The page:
In the second-leg clashes against Paris Saint-Germain, Chelsea and Manchester City, every single one of Madrid's eight goals came after Camavinga's introduction. Those goals ensured Ancelotti's men produced great escapes in each tie.

    In fact, over the 146 minutes both Camavinga and Rodrygo have been on the pitch in the Champions League in 2022, Madrid have scored eight times and conceded none. Over 502 minutes without at least one of them on the pitch, they've scored six and let in 11.

    Of course, it's not as if Camavinga himself has been a central figure to all eight goals. His importance in these scenarios is more centred on the wide-ranging skillset he instantly brings to Madrid – he can pass, he's confident on the ball and is a hard-working competitor.

    His contributions were notable in all three second legs, but it was against City when he really forced people to sit up and acknowledge him. In the three and a half minutes that followed his 75th-minute entrance, Camavinga showed his poise with a nice switch of play, swept up effectively in midfield as Phil Foden looked to pounce on a loose ball, and then tackled Rodri out wide.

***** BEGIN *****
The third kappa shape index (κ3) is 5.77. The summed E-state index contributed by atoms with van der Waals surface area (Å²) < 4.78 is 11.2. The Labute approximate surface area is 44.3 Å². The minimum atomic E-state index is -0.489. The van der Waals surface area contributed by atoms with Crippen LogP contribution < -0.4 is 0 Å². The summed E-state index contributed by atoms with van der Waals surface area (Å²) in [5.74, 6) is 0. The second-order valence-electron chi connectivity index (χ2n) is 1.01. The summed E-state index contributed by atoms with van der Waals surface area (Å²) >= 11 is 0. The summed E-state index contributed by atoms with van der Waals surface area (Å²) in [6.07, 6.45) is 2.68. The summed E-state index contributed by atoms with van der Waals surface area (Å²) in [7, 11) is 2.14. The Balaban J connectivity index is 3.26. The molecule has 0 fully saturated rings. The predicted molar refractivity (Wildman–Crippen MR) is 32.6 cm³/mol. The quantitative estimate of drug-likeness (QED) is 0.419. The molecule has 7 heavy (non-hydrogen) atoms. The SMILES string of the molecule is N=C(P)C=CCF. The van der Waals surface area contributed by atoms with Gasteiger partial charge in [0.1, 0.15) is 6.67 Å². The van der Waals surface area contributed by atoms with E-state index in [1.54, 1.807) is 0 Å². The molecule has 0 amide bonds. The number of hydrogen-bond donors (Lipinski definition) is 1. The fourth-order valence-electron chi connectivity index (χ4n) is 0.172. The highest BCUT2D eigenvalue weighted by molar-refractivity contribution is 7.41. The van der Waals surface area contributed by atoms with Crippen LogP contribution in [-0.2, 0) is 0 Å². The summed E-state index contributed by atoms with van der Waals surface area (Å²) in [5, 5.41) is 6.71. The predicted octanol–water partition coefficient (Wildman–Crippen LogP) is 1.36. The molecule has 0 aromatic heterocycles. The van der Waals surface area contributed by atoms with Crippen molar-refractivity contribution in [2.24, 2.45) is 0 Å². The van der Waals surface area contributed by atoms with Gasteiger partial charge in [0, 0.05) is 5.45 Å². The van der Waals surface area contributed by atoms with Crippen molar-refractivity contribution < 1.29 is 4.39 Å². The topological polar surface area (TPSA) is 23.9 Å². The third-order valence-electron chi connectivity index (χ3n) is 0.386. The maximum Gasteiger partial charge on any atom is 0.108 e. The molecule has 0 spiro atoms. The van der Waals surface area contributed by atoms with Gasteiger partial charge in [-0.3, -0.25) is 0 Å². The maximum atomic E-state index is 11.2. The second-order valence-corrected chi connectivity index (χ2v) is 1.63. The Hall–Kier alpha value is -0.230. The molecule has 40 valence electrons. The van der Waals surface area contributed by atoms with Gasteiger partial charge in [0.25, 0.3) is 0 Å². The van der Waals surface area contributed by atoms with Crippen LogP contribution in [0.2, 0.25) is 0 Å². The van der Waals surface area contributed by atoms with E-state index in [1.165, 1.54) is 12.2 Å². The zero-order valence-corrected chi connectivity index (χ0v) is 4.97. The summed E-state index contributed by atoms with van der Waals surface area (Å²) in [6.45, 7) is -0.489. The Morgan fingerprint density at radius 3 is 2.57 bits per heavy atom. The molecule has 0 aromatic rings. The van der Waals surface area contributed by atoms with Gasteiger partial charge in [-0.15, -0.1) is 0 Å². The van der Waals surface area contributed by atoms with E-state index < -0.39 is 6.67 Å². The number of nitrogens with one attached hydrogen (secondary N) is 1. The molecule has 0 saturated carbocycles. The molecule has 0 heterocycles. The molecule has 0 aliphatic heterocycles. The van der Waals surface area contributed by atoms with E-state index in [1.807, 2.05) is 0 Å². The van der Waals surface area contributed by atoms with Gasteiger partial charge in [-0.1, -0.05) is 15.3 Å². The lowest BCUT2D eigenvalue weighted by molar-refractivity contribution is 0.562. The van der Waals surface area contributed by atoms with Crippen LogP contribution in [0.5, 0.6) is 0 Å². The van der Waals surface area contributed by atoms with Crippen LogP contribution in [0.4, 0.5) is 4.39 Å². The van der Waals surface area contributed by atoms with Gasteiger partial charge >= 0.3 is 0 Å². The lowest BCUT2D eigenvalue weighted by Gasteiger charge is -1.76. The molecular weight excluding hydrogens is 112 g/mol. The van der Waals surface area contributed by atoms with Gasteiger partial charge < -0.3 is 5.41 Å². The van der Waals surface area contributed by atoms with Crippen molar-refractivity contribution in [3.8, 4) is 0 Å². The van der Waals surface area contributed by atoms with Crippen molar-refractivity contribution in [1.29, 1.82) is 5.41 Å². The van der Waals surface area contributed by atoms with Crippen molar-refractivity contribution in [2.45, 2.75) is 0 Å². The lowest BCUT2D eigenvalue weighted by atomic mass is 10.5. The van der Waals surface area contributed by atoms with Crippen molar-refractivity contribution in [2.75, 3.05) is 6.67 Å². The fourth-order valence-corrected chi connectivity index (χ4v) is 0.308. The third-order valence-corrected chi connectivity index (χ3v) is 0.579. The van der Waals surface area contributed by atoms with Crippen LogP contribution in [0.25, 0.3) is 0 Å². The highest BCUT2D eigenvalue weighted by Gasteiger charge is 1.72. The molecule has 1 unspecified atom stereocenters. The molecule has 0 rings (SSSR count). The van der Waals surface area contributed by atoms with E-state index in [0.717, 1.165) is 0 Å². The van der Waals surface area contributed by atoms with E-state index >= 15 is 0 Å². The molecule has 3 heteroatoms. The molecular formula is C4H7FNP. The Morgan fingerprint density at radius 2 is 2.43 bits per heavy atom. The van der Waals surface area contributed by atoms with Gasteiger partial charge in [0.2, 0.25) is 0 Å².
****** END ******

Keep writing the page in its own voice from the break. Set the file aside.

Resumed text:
He was happy to accept possession under pressure several times, with one occasion seeing him turn and lift a wonderful pass over the City defence in the 82nd minute as Karim Benzema tested Ederson in goal. A minute later he was darting back in pursuit of Bernardo Silva, ultimately producing an exceptional sliding tackle to win the ball back.

    Camavinga then played a vital role in Madrid's first goal in the 90th minute. His inch-perfect lofted pass to the back post allowed Benzema to turn the ball into the danger zone where Rodrygo was on hand to flick home.

    Rodrygo's second in quick succession forced extra time, and Camavinga helped bring about Madrid's crucial third. It was he who carried the ball over half the length of the pitch before finding the Brazilian to cross towards Benzema, who won the penalty from Ruben Dias.

    But he showed his value off the ball as well. His four tackles from 45 minutes on the pitch was bettered by only Federico Valverde (five) among Madrid players, and he played the full 120.

    His showing was another reminder of the supreme talent Madrid brought in last year and, for many it might've even been enough to earn a starting spot in the final.

    Both Camavinga and Rodrygo certainly deserve at least the chance to impact proceedings in Paris, but don't expect Ancelotti to lose faith in his preferred XI at this stage.